Monday, July 28, 2014

Sleeping The Big Sleep

Every now and again, you just have to re-read a classic to remind yourself what great writing is like.

So being about to embark on my fourth mystery/noir offering, I figured it was time to pull 'The Big Sleep' off my bookshelves. Raymond Chandler's Philip Marlowe is, after all, the grandaddy of all private eyes - or 'private dicks' to use the vernacular (though I must confess that conjures up entirely different images for me).

Well, it's every bit as good as I remember it, possibly the definitive hardboiled detective story. The cynical protagonist, hard-bitten and world weary, pursues his investigations through the lowlife of LA guided by his own moral compass and sustained by wise-cracks and whisky. Secrets and corruption abound, illuminated by Chandler's incomparable one-liners: "He wore a blue uniform coat that fitted him the way a stall fits a horse."

There is something of Shakespeare's 'King Lear' about the plot line. Marlowe's client, General Sternwood - like Lear - is betrayed by his daughters' extravagant and self-serving ways, and violence is never far below the surface. Chandler himself once described the American crime novel as being 'dark and full of blood'.

"What did it matter where you lay once you were dead? In a dirty sump or in a marble tower on top of a high hill? You were dead, you were sleeping the big sleep, you were not bothered by things like that."

But although 'The Big Sleep' gives you much food for thought about human behaviour and motivations, it is above all a fun read. Femme fatales, sleezeballs and tough guys leap out at you from the pages. The dialogue sparkles like diamonds in a drain.

Grab it, light up a cigarette and read. You know you want to, doll-face.

Wednesday, July 9, 2014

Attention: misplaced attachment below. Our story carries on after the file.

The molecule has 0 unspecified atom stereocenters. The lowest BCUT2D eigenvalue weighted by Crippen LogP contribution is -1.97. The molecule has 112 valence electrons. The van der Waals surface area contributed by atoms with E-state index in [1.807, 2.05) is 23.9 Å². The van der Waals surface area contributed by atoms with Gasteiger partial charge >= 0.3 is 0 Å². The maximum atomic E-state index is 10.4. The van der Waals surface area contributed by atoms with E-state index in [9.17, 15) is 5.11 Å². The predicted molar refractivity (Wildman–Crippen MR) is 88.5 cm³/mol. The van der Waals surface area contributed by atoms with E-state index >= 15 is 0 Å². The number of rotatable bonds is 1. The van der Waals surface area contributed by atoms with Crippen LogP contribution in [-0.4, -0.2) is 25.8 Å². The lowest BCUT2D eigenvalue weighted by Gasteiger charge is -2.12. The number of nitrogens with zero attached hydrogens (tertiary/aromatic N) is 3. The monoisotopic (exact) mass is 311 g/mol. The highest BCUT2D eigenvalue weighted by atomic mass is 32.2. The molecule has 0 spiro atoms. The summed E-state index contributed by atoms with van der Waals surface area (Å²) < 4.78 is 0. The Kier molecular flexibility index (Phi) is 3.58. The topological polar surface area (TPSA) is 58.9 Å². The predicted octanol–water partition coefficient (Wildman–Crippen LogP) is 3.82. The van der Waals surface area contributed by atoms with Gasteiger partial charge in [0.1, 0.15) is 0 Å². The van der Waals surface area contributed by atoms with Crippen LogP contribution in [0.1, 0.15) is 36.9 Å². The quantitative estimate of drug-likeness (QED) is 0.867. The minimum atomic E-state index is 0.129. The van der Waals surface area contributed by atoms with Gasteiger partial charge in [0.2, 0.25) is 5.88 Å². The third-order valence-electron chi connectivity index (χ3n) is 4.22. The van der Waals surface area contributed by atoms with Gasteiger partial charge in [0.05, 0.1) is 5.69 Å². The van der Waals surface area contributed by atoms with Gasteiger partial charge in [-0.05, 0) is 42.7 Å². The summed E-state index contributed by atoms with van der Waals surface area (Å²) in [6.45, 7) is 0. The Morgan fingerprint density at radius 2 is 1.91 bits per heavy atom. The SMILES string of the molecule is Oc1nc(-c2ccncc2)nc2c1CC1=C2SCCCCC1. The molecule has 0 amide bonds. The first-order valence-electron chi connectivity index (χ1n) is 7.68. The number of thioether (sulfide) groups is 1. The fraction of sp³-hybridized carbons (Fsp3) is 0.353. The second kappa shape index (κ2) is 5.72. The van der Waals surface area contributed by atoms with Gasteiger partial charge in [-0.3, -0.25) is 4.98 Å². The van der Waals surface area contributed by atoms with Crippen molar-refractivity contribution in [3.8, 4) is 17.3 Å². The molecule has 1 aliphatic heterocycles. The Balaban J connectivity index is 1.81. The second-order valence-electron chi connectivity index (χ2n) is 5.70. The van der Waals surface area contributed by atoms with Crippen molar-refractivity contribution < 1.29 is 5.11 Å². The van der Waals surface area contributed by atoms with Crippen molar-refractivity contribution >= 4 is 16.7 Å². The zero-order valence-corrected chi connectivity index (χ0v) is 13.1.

Billy Ray Chitwood's Latest Novel is Out!

Billy Ray Chitwood's final novel in his Bailey Crane mystery series, A Common Evil, launches this week.

If you haven't yet sampled his writing, you really should!

My review is set out below, followed by book links and ways you can contact the author.


‘A Common Evil’ is the sixth book in Billy Ray Chitwood’s mystery series. It is also the first of the series I have read – but I WILL be back for more.

Chitwood’s detective, Bailey Crane, has moved to Mexico with his wife, Wendy, hoping for a quiet retirement by the Sea of Cortez. But fate intervenes and Crane finds himself caught up in a shootout with members of a Mexican drugs cartel. So much for a quiet life. From then on, things go from bad to worse for the ex-detective…

One of the things I enjoy about Chitwood’s books – apart from the absorbing passages of reflection on life and purpose – is that his characters possess a moral ambivalence. Tales about two-dimensional ‘good’ and ‘bad’ guys bore me to tears. Not only does this approach strike me as lazy writing, but it also patronises the reader. Chitwood’s protagonists, on the other hand, face tough choices and the decisions they make are not always good ones.

Not just a crime/adventure tale, this novel is a treatise on what it means to grow old, to have secrets and to recognize the things that bind us and the things that fulfill us.

‘A Common Evil’ is a quick read, but a satisfying one. Now I need to go back and start the series at book one to see what I’ve missed.

Click HERE to read a sample of A Common Evil (and to buy a copy if you have any sense!) 

Connect with Billy Ray:

On Twitter  @brchitwood

On his blog  thefinalcurtain1

On his website  billyraychitwood